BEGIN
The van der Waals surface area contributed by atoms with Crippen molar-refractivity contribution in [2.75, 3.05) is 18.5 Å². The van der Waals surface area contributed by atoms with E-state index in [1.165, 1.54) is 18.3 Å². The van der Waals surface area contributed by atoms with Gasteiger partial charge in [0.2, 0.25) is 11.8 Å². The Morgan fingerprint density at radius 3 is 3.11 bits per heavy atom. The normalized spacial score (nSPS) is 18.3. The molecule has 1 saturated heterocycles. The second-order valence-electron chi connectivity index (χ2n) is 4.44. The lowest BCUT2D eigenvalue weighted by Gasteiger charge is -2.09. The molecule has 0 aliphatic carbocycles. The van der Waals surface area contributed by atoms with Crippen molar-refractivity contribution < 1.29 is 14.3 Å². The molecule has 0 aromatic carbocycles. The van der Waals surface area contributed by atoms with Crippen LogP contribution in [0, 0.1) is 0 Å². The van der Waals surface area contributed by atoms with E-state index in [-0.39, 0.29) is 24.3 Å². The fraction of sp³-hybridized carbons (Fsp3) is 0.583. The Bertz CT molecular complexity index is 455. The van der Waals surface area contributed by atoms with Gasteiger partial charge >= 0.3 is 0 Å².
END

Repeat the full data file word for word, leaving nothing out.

The van der Waals surface area contributed by atoms with Crippen molar-refractivity contribution in [2.75, 3.05) is 18.5 Å². The van der Waals surface area contributed by atoms with E-state index in [1.165, 1.54) is 18.3 Å². The van der Waals surface area contributed by atoms with Gasteiger partial charge in [0.2, 0.25) is 11.8 Å². The Morgan fingerprint density at radius 3 is 3.11 bits per heavy atom. The normalized spacial score (nSPS) is 18.3. The molecule has 1 saturated heterocycles. The second-order valence-electron chi connectivity index (χ2n) is 4.44. The lowest BCUT2D eigenvalue weighted by Gasteiger charge is -2.09. The molecule has 0 aliphatic carbocycles. The van der Waals surface area contributed by atoms with Crippen molar-refractivity contribution < 1.29 is 14.3 Å². The molecule has 0 aromatic carbocycles. The van der Waals surface area contributed by atoms with Crippen LogP contribution in [0, 0.1) is 0 Å². The van der Waals surface area contributed by atoms with E-state index in [-0.39, 0.29) is 24.3 Å². The fraction of sp³-hybridized carbons (Fsp3) is 0.583. The Bertz CT molecular complexity index is 455. The van der Waals surface area contributed by atoms with Gasteiger partial charge >= 0.3 is 0 Å².